And yet, such is the depth of the ‘non-relationship’ with the nature of our mainstream socio-economic model (Bina 2013)—itself cultivated and reproduced by the education model—that it suffers from ‘plant blindness’ (Mancuso 2021). In the next section, I build on notions of systems change theory linked to Donella Meadows’ insight on the three highest leverage points to intervene in a system: the goal of the system’, ‘the mindset or paradigm after which the system arises  which concerns thinking and knowledge (the way we represent and know the world) and ‘the power to transcend paradigms  which concerns the ability to acknowledge that every paradigm is a ‘limited understanding of the world’ (Meadows, 1999: 17) thus demanding radical pluralism in our ways of knowing. I combine her work with Abson and colleagues’ (2017) reading of leverage points, emphasising the need to re-connect with nature as a high leverage strategy, in order to argue for a ‘life-turn’ in learning.

"A renewed focus on life, or ‘life-turn’ in learning and education, would require a new lens on all subjects and disciplines, acknowledging and embracing interconnectedness and interdependence as a default interpretative lens."

3. What if HEIs Embraced a ‘Life-turn’?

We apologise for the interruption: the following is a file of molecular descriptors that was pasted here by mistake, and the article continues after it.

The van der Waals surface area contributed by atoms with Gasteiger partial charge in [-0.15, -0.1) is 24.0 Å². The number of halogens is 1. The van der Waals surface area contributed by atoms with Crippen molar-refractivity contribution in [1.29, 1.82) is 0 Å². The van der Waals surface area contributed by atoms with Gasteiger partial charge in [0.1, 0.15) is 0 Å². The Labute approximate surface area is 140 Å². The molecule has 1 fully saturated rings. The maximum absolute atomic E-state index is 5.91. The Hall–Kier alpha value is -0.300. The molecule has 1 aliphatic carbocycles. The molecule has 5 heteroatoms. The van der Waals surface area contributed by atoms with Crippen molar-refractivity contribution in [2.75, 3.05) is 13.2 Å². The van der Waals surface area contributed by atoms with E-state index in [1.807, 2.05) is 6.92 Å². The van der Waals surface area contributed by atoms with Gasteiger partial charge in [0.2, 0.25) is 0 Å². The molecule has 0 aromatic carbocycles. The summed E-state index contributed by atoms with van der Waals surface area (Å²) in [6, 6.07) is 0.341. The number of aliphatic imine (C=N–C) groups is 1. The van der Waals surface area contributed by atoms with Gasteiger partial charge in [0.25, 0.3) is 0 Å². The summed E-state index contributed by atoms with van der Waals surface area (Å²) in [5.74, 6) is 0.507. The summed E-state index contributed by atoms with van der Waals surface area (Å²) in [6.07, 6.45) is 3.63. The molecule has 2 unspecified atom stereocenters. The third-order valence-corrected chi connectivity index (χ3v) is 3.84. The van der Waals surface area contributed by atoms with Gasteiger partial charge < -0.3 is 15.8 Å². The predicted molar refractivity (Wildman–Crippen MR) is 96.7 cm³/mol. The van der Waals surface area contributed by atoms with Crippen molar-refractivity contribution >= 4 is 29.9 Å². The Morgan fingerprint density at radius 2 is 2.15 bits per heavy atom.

‘One thing is very clear: never has bold thinking about
what matters in the world been more urgent’

Bill Adams (2020)

What happens when human exceptionalism and bounded individualism, those old saws of Western philosophy and political economics, become unthinkable in the best sciences, whether natural or social? Seriously unthinkable: not available to think with.

(Haraway 2016)

Many scholars and activists, including those cited above, have already argued that a dominant culture based on (and reinforced by) learning and education and socio-economic systems that disregard life can only drive humanity away from security and towards collapse, along a path littered with interconnected crises. This status of alienation from life itself was beautifully expressed by Robin Wall Kimmerer’s account of her experience with language. She discovered that her indigenous roots and Potawatomi language had a word to describe ‘the force which causes mushrooms to push up from the earth overnight’, and it is the word ‘Puhpowee’, and she explained:

‘As a biologist, I was stunned that such a word existed. In all its technical vocabulary, Western science has no such term, no words to hold this mystery. You’d think that biologists, of all people, would have words for life. But in scientific language our terminology is used to define the boundaries of our knowing. What lies beyond our grasp remains unnamed’ (Kimmerer 2013: 49).

The 2023 E4HS conference acknowledged that education for human security must include the whole biosphere since our security depends not just on that of individuals and nations but on that of all life on the planet. The suggestion here is that we take a step further, even beyond the imperative of reconnecting humans and nature, as Abson and colleagues (2017) recommend in their exploration of leverage for transformative change. Using the device of a ‘thought experiment combined with the futures studies tradition of asking ‘what if’, I ask three questions of the present and future of HEIs, in line with Meadow’s three highest leverage points: